In recent years many new international market leaders from the BRICS countries have emerged in several manufacturing and service industries. This important study answers a number of crucial questions including, how did these companies rise up to become important players in their respective industries? What is the contribution of systemic and country specific factors? What is the role of internal firm factors in enabling these companies to become market leaders? The book presents evidence from companies in the automotive, pharmaceutical and ICT industries of China, India and Brazil.
Edited by Kenneth A. Reinert
Characterised by conceptual diversity, the Handbook of Globalisation and Development presents contributions from prominent international researchers on all aspects of globalisation and carefully considers their role across a whole host of development processes. The Handbook is structured around seven key areas: international trade, international production, international finance, migration, foreign aid, a broader view, and challenges. Adopting a multi-disciplinary approach, the section on ‘a broader view’ delves into dimensions of globalisation and development that go beyond the mere economic, such as: culture, technology, health, and poverty. Carefully crafted, the chapters herein offer a rigorous and comprehensive assessment of the available research to date and provide an assessment of policy options across all areas considered.
Raghbendra Jha and Raghav Gaiha
Professor Jha and Professor Gaiha address important issues of food security in their wide-ranging selection of the most influential published contributions in this area of study. Their comprehensive, original Research Review discusses each article and places it within the context of twelve distinct themes, from which emerges a cogent view of the developing scholarly literature in this area and of the challenges that still remain.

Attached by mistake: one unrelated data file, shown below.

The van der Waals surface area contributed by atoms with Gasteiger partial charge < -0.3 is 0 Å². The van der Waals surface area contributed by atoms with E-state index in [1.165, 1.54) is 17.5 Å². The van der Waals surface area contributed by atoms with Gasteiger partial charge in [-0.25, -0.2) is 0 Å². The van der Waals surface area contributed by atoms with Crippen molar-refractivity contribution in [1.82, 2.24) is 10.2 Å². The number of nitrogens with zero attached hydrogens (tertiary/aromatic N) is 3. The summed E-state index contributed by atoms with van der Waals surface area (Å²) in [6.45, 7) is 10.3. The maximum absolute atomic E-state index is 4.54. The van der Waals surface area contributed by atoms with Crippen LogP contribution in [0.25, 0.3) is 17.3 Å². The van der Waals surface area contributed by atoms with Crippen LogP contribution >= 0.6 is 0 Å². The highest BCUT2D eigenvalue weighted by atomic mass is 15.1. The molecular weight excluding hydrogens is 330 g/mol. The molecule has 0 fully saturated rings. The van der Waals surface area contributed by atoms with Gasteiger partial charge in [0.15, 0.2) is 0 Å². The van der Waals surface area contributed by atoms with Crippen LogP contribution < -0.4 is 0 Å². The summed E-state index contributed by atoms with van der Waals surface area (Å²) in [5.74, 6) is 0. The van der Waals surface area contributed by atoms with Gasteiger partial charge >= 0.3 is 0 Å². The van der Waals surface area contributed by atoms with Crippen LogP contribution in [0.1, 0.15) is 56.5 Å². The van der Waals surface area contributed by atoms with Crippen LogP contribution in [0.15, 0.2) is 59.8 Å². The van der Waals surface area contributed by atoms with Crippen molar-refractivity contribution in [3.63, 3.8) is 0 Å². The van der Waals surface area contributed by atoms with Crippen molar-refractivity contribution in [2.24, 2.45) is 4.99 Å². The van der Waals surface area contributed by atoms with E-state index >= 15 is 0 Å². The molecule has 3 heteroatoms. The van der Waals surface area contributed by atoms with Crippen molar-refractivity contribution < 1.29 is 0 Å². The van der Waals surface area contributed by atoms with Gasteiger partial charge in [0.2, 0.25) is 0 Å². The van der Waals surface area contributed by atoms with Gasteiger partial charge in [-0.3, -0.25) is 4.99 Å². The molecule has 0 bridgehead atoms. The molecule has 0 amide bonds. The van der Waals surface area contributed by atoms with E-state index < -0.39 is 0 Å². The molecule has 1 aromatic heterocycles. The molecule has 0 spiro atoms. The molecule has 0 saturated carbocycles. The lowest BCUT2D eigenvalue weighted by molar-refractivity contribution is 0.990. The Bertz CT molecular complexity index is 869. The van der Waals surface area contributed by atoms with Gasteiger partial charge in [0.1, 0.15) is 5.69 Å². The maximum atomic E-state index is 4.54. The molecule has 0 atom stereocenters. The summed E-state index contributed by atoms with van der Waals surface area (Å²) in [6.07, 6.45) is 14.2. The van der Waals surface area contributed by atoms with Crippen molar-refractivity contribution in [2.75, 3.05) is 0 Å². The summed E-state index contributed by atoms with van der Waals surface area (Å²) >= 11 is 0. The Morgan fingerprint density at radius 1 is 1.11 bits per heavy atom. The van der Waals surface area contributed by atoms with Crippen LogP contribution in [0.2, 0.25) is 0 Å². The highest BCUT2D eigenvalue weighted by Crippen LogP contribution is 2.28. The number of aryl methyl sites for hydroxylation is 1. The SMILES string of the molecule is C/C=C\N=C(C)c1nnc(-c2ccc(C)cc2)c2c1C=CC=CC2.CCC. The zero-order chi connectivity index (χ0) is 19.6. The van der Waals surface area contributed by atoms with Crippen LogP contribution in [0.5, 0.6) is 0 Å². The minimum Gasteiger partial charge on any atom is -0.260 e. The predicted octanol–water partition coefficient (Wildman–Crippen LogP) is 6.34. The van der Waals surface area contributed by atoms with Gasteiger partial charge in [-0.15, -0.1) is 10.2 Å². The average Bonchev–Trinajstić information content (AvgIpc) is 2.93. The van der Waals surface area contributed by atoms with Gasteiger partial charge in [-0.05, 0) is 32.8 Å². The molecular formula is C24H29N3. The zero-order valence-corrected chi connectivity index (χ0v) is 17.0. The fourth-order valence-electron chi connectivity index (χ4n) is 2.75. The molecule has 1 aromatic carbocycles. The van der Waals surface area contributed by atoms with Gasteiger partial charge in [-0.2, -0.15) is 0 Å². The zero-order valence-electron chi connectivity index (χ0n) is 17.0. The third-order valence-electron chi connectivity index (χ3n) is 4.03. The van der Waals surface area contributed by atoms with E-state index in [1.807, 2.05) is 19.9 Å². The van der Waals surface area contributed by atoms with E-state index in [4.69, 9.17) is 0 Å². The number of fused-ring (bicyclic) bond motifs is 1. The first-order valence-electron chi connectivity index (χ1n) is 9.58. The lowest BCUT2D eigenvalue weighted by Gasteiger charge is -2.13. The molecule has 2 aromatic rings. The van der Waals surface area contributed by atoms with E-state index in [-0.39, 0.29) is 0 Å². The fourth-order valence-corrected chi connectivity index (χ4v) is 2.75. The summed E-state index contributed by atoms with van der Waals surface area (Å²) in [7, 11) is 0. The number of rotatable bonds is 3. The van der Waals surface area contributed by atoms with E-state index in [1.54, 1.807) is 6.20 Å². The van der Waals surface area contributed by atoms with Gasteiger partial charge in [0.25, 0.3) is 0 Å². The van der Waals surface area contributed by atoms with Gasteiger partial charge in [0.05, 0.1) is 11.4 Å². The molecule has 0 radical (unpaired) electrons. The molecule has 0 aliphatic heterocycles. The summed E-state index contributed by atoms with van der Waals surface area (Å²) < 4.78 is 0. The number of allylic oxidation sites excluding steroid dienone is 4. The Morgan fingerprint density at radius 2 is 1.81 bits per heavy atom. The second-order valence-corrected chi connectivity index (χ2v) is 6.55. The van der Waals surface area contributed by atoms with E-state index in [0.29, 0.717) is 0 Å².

Jayasri Dutta and Toke S. Aidt
Corruption is an almost universal and persistent feature of the modern state. Commentators primarily view corruption as a major obstacle to development, whereas dissenting voices claim that corruption has the power to facilitate trade that would otherwise not have taken place. Written by the editors, this research review provides an insightful discussion of the most significant works contributing to our understanding of this debate. Focusing on the key conceptual and theoretical issues, along with an examination of anti-corruption policies, this review is a valuable asset to scholars and academics alike.
Making Research and Innovation in Developing Countries Matter
Edited by Bo Göransson, Claes Brundenius and Carlos Aguirre-Bastos
The rise and expansion of organized scientific research has led individuals to become accustomed to an unceasing delivery of new scientific results and technical improvements that resolve even seemingly unsolvable problems. This timely book examines how science-based research and innovation is designed, implemented and applied in developing countries in support of development and poverty alleviation. The expert contributors trace and compare the emergence of national innovation systems (NIS) in four developing countries – Bolivia, Mozambique, Tanzania and Vietnam. Dedicated chapters on each country identify the main structural and organizational problems for improving the relevance and quality of research output for the productive sector, and conclude by offering suggestions on how the process of applying research outputs and innovations in support of development goals can be improved.